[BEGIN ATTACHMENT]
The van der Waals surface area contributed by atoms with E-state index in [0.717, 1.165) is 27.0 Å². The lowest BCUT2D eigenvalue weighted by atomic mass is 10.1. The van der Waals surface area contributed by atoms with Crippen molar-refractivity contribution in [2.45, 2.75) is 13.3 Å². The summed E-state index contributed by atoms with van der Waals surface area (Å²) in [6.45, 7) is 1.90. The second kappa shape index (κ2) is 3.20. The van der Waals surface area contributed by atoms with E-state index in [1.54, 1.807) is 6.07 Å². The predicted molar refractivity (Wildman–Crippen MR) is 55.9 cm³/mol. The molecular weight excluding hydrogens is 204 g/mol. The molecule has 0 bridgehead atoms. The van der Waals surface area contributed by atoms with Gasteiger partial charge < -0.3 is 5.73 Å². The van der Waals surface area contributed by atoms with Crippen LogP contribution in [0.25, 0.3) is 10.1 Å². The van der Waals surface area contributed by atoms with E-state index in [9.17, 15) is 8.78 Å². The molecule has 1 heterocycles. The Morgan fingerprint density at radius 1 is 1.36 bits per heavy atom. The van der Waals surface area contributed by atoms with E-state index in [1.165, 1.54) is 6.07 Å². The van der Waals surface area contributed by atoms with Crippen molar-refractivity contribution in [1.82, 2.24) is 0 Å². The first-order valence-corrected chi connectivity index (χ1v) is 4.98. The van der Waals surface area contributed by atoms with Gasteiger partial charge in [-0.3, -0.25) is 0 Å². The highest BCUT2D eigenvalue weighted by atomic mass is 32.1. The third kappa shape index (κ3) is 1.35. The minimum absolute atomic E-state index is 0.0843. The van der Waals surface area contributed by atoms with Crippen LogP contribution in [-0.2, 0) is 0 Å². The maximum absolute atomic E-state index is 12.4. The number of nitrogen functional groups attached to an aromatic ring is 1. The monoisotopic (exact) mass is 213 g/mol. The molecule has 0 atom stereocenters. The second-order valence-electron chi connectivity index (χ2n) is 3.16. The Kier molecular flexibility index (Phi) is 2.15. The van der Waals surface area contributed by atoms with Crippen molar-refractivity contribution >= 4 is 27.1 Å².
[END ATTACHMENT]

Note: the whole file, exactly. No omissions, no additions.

The van der Waals surface area contributed by atoms with E-state index in [0.717, 1.165) is 27.0 Å². The lowest BCUT2D eigenvalue weighted by atomic mass is 10.1. The van der Waals surface area contributed by atoms with Crippen molar-refractivity contribution in [2.45, 2.75) is 13.3 Å². The summed E-state index contributed by atoms with van der Waals surface area (Å²) in [6.45, 7) is 1.90. The second kappa shape index (κ2) is 3.20. The van der Waals surface area contributed by atoms with E-state index in [1.54, 1.807) is 6.07 Å². The predicted molar refractivity (Wildman–Crippen MR) is 55.9 cm³/mol. The molecular weight excluding hydrogens is 204 g/mol. The molecule has 0 bridgehead atoms. The van der Waals surface area contributed by atoms with Gasteiger partial charge < -0.3 is 5.73 Å². The van der Waals surface area contributed by atoms with Crippen LogP contribution in [0.25, 0.3) is 10.1 Å². The van der Waals surface area contributed by atoms with E-state index in [9.17, 15) is 8.78 Å². The molecule has 1 heterocycles. The Morgan fingerprint density at radius 1 is 1.36 bits per heavy atom. The van der Waals surface area contributed by atoms with E-state index in [1.165, 1.54) is 6.07 Å². The van der Waals surface area contributed by atoms with Crippen molar-refractivity contribution in [1.82, 2.24) is 0 Å². The first-order valence-corrected chi connectivity index (χ1v) is 4.98. The van der Waals surface area contributed by atoms with Gasteiger partial charge in [-0.3, -0.25) is 0 Å². The highest BCUT2D eigenvalue weighted by atomic mass is 32.1. The third kappa shape index (κ3) is 1.35. The minimum absolute atomic E-state index is 0.0843. The van der Waals surface area contributed by atoms with Crippen LogP contribution in [-0.2, 0) is 0 Å². The maximum absolute atomic E-state index is 12.4. The number of nitrogen functional groups attached to an aromatic ring is 1. The monoisotopic (exact) mass is 213 g/mol. The molecule has 0 atom stereocenters. The second-order valence-electron chi connectivity index (χ2n) is 3.16. The Kier molecular flexibility index (Phi) is 2.15. The van der Waals surface area contributed by atoms with Crippen molar-refractivity contribution >= 4 is 27.1 Å².